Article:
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Although no naturally infected sheep with bovine spongiform encephalopathy (BSE) has ever been discovered, it remains possible that BSE once infected the UK sheep population, has been transmitted between sheep, and is still present today. We constructed a mathematical model to assess the current maximum theoretical exposure to consumers from BSE-infected ovine material and to estimate the risk reduction that could be achieved by abattoir-based control options if BSE-infected sheep were ever found in the national flock. We predict that, if present, the exposure to consumers from a single BSE-infected sheep would be high: one sheep, close to the end of its incubation period, is likely to contribute 10-1000 times more infectious material than a fully infectious cow. Furthermore, 30% of this exposure comes from infectivity residing in lymphatic and peripheral tissue that cannot be completely removed from a carcass. We are 95% confident that throughout Great Britain, no more than four sheep flocks currently harbour an ongoing BSE epidemic. However, since the exposure from a single infected sheep is high, the annual human exposure from four 'typical' BSE-infected flocks could be considerable. Small reductions in exposure could be achieved by strategies based on tissue testing, a 12-month age restriction or expanded definitions of high-risk tissues. A six-month age restriction is likely to be more effective and genotype-based strategies the most effective.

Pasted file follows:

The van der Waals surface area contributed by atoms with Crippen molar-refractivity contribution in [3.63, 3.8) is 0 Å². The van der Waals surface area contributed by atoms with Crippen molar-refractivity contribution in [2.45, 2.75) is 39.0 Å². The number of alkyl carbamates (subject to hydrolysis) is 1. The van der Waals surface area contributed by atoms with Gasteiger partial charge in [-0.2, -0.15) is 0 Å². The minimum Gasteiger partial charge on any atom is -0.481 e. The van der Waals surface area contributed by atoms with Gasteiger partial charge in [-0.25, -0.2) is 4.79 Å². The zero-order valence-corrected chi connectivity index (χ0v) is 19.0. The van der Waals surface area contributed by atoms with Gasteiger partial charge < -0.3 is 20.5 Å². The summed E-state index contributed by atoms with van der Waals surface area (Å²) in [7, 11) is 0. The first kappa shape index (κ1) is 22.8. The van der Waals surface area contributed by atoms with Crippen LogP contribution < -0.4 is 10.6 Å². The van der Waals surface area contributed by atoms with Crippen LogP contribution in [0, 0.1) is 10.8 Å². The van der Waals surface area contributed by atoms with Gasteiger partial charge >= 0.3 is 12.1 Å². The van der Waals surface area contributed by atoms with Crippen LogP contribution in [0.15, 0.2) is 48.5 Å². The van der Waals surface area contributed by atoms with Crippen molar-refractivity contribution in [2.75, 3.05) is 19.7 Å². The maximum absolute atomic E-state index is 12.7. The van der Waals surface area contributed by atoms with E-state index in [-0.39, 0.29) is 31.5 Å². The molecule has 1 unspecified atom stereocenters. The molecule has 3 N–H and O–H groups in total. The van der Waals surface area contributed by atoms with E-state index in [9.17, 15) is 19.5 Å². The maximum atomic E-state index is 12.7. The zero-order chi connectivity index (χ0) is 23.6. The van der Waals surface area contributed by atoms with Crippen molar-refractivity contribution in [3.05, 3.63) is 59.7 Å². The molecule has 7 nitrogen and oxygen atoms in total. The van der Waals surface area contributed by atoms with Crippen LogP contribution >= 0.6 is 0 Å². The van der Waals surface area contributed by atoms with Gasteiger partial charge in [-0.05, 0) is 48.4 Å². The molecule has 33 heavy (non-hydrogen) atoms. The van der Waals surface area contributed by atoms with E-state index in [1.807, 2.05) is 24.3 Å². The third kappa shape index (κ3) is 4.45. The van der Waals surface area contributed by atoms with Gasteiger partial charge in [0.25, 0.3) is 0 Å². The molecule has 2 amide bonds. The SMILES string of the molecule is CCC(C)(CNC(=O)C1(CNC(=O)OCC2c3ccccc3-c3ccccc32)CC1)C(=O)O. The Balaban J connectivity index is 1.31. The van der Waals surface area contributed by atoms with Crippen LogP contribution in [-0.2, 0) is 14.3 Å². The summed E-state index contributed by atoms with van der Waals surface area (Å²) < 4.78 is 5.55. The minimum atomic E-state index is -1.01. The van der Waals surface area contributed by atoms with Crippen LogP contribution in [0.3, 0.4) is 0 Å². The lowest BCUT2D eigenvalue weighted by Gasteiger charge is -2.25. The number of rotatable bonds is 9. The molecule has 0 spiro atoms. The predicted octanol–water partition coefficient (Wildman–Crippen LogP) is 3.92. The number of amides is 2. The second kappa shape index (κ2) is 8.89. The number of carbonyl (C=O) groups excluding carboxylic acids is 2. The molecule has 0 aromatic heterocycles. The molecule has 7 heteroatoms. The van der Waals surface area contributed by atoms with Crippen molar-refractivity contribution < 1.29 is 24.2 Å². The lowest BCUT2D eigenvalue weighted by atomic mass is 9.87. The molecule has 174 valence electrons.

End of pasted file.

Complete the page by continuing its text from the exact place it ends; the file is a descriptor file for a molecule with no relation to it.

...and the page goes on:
Original publication




Journal article


Proc Biol Sci

Publication Date





1497 - 1503


Animals, Cattle, Disease Outbreaks, Disease Transmission, Infectious, Encephalopathy, Bovine Spongiform, Food Contamination, Mass Screening, Meat, Models, Biological, Population Surveillance, Risk Assessment, Sheep, Sheep Diseases, United Kingdom